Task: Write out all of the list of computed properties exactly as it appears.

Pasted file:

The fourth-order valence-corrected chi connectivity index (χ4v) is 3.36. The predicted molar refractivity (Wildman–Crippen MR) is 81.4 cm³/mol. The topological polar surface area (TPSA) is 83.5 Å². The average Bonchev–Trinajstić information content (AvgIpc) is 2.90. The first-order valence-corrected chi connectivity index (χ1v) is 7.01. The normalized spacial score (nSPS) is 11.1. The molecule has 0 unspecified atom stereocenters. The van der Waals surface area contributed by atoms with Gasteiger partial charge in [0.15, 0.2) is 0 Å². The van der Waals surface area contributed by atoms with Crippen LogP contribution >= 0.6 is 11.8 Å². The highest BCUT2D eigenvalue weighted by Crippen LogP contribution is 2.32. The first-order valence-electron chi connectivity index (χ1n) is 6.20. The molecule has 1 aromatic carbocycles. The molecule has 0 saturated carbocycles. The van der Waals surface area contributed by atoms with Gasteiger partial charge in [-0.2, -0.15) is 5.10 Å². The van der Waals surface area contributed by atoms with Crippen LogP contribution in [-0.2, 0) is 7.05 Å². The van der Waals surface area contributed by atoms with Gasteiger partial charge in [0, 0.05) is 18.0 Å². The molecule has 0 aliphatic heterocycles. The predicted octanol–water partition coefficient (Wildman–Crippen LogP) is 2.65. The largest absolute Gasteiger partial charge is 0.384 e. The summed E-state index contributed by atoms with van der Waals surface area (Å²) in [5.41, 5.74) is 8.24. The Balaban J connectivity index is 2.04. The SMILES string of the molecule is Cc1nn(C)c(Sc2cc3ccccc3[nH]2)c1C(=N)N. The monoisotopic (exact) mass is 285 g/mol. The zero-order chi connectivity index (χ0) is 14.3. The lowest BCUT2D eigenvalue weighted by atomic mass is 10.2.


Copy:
The fourth-order valence-corrected chi connectivity index (χ4v) is 3.36. The predicted molar refractivity (Wildman–Crippen MR) is 81.4 cm³/mol. The topological polar surface area (TPSA) is 83.5 Å². The average Bonchev–Trinajstić information content (AvgIpc) is 2.90. The first-order valence-corrected chi connectivity index (χ1v) is 7.01. The normalized spacial score (nSPS) is 11.1. The molecule has 0 unspecified atom stereocenters. The van der Waals surface area contributed by atoms with Gasteiger partial charge in [0.15, 0.2) is 0 Å². The van der Waals surface area contributed by atoms with Crippen LogP contribution >= 0.6 is 11.8 Å². The highest BCUT2D eigenvalue weighted by Crippen LogP contribution is 2.32. The first-order valence-electron chi connectivity index (χ1n) is 6.20. The molecule has 1 aromatic carbocycles. The molecule has 0 saturated carbocycles. The van der Waals surface area contributed by atoms with Gasteiger partial charge in [-0.2, -0.15) is 5.10 Å². The van der Waals surface area contributed by atoms with Crippen LogP contribution in [-0.2, 0) is 7.05 Å². The van der Waals surface area contributed by atoms with Gasteiger partial charge in [0, 0.05) is 18.0 Å². The molecule has 0 aliphatic heterocycles. The predicted octanol–water partition coefficient (Wildman–Crippen LogP) is 2.65. The largest absolute Gasteiger partial charge is 0.384 e. The summed E-state index contributed by atoms with van der Waals surface area (Å²) in [5.41, 5.74) is 8.24. The Balaban J connectivity index is 2.04. The SMILES string of the molecule is Cc1nn(C)c(Sc2cc3ccccc3[nH]2)c1C(=N)N. The monoisotopic (exact) mass is 285 g/mol. The zero-order chi connectivity index (χ0) is 14.3. The lowest BCUT2D eigenvalue weighted by atomic mass is 10.2.